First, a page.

Lewis Hamilton joins UN fight to ensure no child is left on the educational starting grid

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Lewis Hamilton has partnered with #TOGETHERBAND to shine a light on the global education crisis.

Lewis Hamilton is determined to ensure no child gets left behind in the race of life by not having access to a quality education. The F1 champion has scaled the heights of his own sport and is using his superstar status to give kids across the globe a boost as they seek to achieve their dreams.

Hamilton, who has been open about his struggles with dyslexia as a youngster, has partnered with #TOGETHERBAND to help promote the United Nations’ 17 Global Goals.

And the 35-year-old is focussed on helping improve educational standards across the planet to ensure children don’t stall on the starting grid.

“Everyone, no matter where they’re from or the colour of their skin, should have access to a quality education,” Hamilton said.

“Shockingly there are still millions of children globally who don’t have access to schools and education and this needs to change.”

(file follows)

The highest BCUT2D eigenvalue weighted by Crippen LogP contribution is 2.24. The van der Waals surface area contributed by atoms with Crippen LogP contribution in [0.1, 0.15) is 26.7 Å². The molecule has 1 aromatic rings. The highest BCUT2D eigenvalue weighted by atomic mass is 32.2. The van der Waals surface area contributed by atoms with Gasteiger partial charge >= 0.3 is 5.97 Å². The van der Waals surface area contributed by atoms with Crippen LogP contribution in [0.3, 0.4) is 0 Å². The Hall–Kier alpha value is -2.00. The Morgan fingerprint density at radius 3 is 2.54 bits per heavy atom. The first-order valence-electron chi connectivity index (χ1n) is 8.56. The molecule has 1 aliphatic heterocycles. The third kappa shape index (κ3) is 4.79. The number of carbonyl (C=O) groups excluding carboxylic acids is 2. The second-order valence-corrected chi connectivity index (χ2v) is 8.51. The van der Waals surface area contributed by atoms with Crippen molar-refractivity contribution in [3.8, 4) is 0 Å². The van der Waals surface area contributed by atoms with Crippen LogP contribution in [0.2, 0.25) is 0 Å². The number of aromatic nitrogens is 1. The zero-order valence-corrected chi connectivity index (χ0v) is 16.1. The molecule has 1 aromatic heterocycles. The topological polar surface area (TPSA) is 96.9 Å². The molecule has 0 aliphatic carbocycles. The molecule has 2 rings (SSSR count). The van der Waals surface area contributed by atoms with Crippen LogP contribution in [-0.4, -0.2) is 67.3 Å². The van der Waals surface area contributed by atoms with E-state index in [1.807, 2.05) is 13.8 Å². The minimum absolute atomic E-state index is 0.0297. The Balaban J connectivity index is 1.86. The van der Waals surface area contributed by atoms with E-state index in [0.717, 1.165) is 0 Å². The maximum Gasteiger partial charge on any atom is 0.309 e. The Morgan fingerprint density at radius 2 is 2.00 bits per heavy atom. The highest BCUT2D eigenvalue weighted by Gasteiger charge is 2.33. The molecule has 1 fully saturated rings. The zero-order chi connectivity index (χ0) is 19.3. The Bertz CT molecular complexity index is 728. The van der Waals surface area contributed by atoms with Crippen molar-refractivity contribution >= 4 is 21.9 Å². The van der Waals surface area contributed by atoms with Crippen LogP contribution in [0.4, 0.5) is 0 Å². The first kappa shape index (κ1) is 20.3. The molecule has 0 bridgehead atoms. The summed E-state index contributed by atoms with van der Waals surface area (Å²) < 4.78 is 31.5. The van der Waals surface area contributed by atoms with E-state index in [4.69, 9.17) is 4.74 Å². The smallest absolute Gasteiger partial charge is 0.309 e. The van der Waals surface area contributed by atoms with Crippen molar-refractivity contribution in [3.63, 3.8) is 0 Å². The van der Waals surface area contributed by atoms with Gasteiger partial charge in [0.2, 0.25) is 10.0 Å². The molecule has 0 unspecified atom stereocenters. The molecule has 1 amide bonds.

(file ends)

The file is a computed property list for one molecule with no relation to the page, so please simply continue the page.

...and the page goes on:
Hamilton recently paid a visit to Alperton Community School in London to help inspire the next generation as they embark on their own journeys through life.

“Education is Plan A, always – but there’s a lot of kids around the world, who don’t have the opportunities that you guys have,” Hamilton told students.

Hamilton, who has taken a vocal role in championing the Black Lives Matter movement, is far from reluctant to talk about the battles he faced growing up.

And in a recent interview the Mercedes driver stressed the importance of determination when it comes to achieving personal goals.

“It’s always important to follow your dreams no matter how impossible they may seem,” Hamilton said, when asked what he’d tell a young version of himself.

“When I was a kid, the idea of me becoming a Formula 1 driver was crazy. I was very fortunate that my dad encouraged me to chase my dreams and never give up.

“I’ve never had a quitting mindset and that’s part of the reason I’m where I am today. But there have been many difficult moments.

“I remember coming home from school, super excited to go karting, and my dad having to tell me that we didn’t have enough money to go that week. The other kids at the track didn’t have those worries.”

Hamilton fears, though, that gaining access to motorsport has become harder and he’s eager to play a key role in reversing that trend.

“If we don’t make the effort to create pathways to give those from different backgrounds a chance, we will all be to blame,” Hamilton said.

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